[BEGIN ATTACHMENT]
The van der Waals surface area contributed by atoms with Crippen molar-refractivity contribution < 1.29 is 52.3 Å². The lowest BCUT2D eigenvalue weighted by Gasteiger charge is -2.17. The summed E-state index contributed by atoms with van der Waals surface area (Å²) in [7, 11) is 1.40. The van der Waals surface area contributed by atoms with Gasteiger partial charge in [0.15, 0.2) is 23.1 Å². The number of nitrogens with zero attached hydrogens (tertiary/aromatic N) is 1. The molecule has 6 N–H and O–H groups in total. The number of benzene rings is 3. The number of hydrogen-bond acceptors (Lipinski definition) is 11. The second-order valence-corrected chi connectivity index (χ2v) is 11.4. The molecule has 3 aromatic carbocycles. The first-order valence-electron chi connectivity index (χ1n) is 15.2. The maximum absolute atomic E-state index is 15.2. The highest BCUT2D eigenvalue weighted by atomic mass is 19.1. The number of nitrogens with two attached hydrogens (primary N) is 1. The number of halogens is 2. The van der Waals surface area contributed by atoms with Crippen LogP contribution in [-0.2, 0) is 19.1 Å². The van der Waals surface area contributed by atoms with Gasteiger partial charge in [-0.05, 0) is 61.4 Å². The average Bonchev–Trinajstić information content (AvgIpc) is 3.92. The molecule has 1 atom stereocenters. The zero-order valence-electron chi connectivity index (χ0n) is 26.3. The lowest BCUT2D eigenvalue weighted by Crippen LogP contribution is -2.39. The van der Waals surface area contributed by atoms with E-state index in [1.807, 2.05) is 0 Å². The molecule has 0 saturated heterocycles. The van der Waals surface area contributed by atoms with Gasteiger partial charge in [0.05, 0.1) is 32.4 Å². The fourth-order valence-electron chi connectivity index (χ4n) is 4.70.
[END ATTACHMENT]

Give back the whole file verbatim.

The van der Waals surface area contributed by atoms with Crippen molar-refractivity contribution < 1.29 is 52.3 Å². The lowest BCUT2D eigenvalue weighted by Gasteiger charge is -2.17. The summed E-state index contributed by atoms with van der Waals surface area (Å²) in [7, 11) is 1.40. The van der Waals surface area contributed by atoms with Gasteiger partial charge in [0.15, 0.2) is 23.1 Å². The number of nitrogens with zero attached hydrogens (tertiary/aromatic N) is 1. The molecule has 6 N–H and O–H groups in total. The number of benzene rings is 3. The number of hydrogen-bond acceptors (Lipinski definition) is 11. The second-order valence-corrected chi connectivity index (χ2v) is 11.4. The molecule has 3 aromatic carbocycles. The first-order valence-electron chi connectivity index (χ1n) is 15.2. The maximum absolute atomic E-state index is 15.2. The highest BCUT2D eigenvalue weighted by atomic mass is 19.1. The number of nitrogens with two attached hydrogens (primary N) is 1. The number of halogens is 2. The van der Waals surface area contributed by atoms with Crippen LogP contribution in [-0.2, 0) is 19.1 Å². The van der Waals surface area contributed by atoms with Gasteiger partial charge in [-0.05, 0) is 61.4 Å². The average Bonchev–Trinajstić information content (AvgIpc) is 3.92. The molecule has 1 atom stereocenters. The zero-order valence-electron chi connectivity index (χ0n) is 26.3. The lowest BCUT2D eigenvalue weighted by Crippen LogP contribution is -2.39. The van der Waals surface area contributed by atoms with E-state index in [1.807, 2.05) is 0 Å². The molecule has 0 saturated heterocycles. The van der Waals surface area contributed by atoms with Gasteiger partial charge in [0.05, 0.1) is 32.4 Å². The fourth-order valence-electron chi connectivity index (χ4n) is 4.70.